October 17th, 2005
|10:34 am - Serenity and middle class liberal weeds like me|
This weekend I went to see Serenity again, this time with lots of lovely livejournal people. I am rather afraid I became slightly over-excited. More sober heads than mine can unpick its flaws, but my problem is that I feel such loyalty to the SF concept, and to these particular characters, that I am like a cheerleader for the film.
Having said that, I had a slightly critical discussion with altariel about the political favour of the film, for example its use of race, gender, and liberal values.
It is obvious that Joss Whedon sets up tension for emotional payoff (duh) and uses social and genre conventions to do the set up. A common device is to invest power in a conventionally powerless figure, and to put truth in the mouth of a conventionally amoral or stupid character. Obviously writers have been doing this since year 1.
I think Joss Whedon dwells inside middle class liberal America, and therefore the value system which he is using ironically to set up the tension is the value structure of this liberal, fairly well educated audience, and their understanding of genre conventions leading back through liberal critiques of golden age SF and back. A context we all share to some extent.
One potential problem with this is that Joss sets up irony within the context of these shared values - but they aren't universally shared so the show can be seen (and has been) unironically as a crude advocacy of anti-liberal values. So, putting quasi-liberal political talk into the mouth of the oppressive baddies, or making many of the oppressors black, is intended (I am sure) to increase irony and emotional tension, by playing on shared values and genre conventions that we almost take for granted. However, I think the show has played quite differently among groups who read it without this double-layer of irony, as a simple libertarian or even neo-con tract.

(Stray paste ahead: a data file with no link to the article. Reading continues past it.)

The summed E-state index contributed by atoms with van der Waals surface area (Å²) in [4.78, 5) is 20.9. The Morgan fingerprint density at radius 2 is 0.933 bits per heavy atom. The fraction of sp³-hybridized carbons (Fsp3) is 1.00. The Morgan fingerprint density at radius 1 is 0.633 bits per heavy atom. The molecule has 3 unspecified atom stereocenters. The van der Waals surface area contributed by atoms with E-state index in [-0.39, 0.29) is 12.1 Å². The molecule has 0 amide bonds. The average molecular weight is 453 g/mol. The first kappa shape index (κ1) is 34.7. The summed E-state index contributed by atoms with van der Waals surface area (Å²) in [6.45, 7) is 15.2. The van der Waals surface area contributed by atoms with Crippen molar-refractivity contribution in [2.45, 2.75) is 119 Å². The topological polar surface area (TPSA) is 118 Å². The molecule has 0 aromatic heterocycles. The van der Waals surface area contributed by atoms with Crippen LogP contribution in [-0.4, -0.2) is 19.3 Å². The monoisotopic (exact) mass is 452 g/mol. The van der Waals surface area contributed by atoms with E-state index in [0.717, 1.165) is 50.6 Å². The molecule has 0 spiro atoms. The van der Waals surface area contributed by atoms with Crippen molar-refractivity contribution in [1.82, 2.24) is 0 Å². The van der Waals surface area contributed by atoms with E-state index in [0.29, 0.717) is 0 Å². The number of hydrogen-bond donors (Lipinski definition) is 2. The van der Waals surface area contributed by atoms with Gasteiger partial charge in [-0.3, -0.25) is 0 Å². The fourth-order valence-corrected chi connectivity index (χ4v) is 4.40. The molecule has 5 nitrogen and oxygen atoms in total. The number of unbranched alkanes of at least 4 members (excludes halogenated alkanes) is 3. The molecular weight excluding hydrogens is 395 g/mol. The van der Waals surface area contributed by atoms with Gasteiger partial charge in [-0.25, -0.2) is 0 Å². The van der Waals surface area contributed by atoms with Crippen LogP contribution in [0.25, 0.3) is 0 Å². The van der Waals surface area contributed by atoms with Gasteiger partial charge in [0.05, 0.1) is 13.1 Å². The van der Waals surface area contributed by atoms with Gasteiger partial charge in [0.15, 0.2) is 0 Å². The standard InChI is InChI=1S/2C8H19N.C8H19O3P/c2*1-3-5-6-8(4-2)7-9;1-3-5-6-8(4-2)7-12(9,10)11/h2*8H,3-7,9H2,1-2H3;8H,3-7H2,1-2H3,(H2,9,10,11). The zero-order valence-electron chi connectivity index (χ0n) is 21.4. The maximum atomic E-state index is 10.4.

A second more serious complaint (similar to the one made by temeres in the link above) is that the the characters, the writers, and the whole damn lot of us, are middle class weeds playing at being tough guys, that they (and we) don't really confront the darkness at the heart of things, and the hopelessness of resisting it. A part of me wanted the film to be the heart of darkness that it wasn't. Liberal middle class irony only goes so far.
I think you're right that the heart of the film is a liberal one, and that this is held in tension to the Alliance and, to a lesser extent, the Operative. The Operative represents extreme liberalism - that liberalism which isn't liberal at all, because it is convinced of its own worth. Mal represents to one extent or another extreme libertarianism, but it occurs to me that he only turned to this way of thinking once the Alliance became convinced that only it was right.